Paleogenetics is the study of the past through the examination of preserved genetic material from the remains of ancient organisms.[1][2] Emile Zuckerkandl and Linus Pauling introduced the term in 1963, long before the sequencing of DNA, in reference to the possible reconstruction of the corresponding polypeptide sequences of past organisms.[3] The first sequence of ancient DNA, isolated from a museum specimen of the extinct quagga, was published in 1984 by a team led by Allan Wilson.[4]

Paleogeneticists do not recreate actual organisms, but piece together ancient DNA sequences using various analytical methods.[5] Fossils are "the only direct witnesses of extinct species and of evolutionary events"[6] and finding DNA within those fossils exposes tremendously more information about these species, potentially their entire physiology and anatomy.

The most ancient DNA sequence to date was reported in February 2021, from the tooth of a Siberian mammoth frozen for over a million years.[7][8]

  1. ^ Brown TA, Brown KA (October 1994). "Ancient DNA: using molecular biology to explore the past". BioEssays. 16 (10): 719–726. doi:10.1002/bies.950161006. PMID 7980476. S2CID 27567988.
  2. ^ Pääbo S, Poinar H, Serre D, Jaenicke-Despres V, Hebler J, Rohland N, et al. (2004). "Genetic analyses from ancient DNA". Annual Review of Genetics. 38: 645–679. doi:10.1146/annurev.genet.37.110801.143214. PMID 15568989.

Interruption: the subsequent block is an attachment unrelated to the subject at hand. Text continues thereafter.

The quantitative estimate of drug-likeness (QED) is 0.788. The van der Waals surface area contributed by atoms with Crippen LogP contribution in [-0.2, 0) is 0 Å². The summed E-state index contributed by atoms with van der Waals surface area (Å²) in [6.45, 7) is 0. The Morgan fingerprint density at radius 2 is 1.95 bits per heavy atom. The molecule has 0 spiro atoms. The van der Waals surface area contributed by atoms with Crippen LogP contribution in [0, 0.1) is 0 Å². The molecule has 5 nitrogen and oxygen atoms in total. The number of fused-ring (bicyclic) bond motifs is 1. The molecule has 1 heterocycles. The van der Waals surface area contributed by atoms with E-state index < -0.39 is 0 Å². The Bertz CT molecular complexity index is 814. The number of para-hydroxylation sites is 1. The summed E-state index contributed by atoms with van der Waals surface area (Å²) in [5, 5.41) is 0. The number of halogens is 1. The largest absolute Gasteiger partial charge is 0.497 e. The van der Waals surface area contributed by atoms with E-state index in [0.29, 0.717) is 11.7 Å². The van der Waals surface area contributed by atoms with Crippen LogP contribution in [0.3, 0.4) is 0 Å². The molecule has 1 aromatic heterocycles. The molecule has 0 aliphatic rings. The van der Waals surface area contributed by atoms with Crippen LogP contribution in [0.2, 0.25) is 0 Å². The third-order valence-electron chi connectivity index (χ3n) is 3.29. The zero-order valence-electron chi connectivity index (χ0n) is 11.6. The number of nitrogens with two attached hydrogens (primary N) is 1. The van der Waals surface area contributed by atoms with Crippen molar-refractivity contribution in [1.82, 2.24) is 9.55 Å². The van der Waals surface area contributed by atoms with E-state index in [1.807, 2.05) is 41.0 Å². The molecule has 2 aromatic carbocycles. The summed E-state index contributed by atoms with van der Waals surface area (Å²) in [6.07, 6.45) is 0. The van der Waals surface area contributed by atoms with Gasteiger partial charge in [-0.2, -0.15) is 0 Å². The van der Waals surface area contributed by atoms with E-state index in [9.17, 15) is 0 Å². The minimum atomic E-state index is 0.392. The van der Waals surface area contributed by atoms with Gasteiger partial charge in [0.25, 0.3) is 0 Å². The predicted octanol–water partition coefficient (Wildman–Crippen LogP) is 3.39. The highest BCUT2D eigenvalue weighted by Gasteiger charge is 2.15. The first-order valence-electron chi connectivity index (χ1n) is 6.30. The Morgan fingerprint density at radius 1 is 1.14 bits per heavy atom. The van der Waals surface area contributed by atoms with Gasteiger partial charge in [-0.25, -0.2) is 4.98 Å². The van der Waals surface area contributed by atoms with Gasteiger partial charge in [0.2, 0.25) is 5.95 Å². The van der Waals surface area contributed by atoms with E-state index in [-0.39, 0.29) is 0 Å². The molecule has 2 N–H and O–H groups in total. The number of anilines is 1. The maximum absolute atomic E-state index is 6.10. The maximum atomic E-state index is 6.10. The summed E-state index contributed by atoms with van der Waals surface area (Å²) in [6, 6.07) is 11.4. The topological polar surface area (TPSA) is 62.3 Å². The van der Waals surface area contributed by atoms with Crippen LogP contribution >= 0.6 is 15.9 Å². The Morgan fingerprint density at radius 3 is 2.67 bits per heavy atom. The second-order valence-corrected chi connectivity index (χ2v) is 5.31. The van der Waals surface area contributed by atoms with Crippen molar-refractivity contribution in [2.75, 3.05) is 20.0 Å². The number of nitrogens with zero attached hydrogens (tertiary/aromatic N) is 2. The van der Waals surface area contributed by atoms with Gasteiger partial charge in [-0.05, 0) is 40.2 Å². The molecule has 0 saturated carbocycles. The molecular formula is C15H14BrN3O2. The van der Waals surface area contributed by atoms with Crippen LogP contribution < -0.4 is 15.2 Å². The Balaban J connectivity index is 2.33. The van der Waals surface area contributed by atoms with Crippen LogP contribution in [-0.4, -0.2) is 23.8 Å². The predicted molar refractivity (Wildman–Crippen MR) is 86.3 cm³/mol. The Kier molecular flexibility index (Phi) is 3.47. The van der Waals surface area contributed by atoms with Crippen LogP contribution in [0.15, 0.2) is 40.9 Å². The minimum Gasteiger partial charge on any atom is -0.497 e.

3. ^ Pauling L, Zuckerkandl E, Henriksen T, Lövstad R (1963). "Chemical Paleogenetics: Molecular "Restoration Studies" of Extinct Forms of Life". Acta Chemica Scandinavica. 17 (supl): 9–16. doi:10.3891/acta.chem.scand.17s-0009.
  4. ^ Higuchi R, Bowman B, Freiberger M, Ryder OA, Wilson AC (1984). "DNA sequences from the quagga, an extinct member of the horse family". Nature. 312 (5991): 282–284. Bibcode:1984Natur.312..282H. doi:10.1038/312282a0. PMID 6504142. S2CID 4313241.
  5. ^ Gibbons A (December 2010). "Tiny time machines revisit ancient life". Science. 330 (6011): 1616. Bibcode:2010Sci...330.1616G. doi:10.1126/science.330.6011.1616. PMID 21163988. "Paleogenetics: Unlocking the secrets from DNA of long ago". SciTechStory. March 6, 2011. Archived from the original on 2015-10-18.
  6. ^ Geigl EM (2008). "Palaeogenetics of cattle domestication: Methodological challenges for the study of fossil bones preserved in the domestication centre in Southwest Asia". Comptes Rendus Palevol. 7 (2–3): 99–112. doi:10.1016/j.crpv.2008.02.001.
  7. ^ Hunt K (17 February 2021). "World's oldest DNA sequenced from a mammoth that lived more than a million years ago". CNN News. Retrieved 17 February 2021.
  8. ^ Callaway E (February 2021). "Million-year-old mammoth genomes shatter record for oldest ancient DNA". Nature. 590 (7847): 537–538. Bibcode:2021Natur.590..537C. doi:10.1038/d41586-021-00436-x. PMID 33597786.

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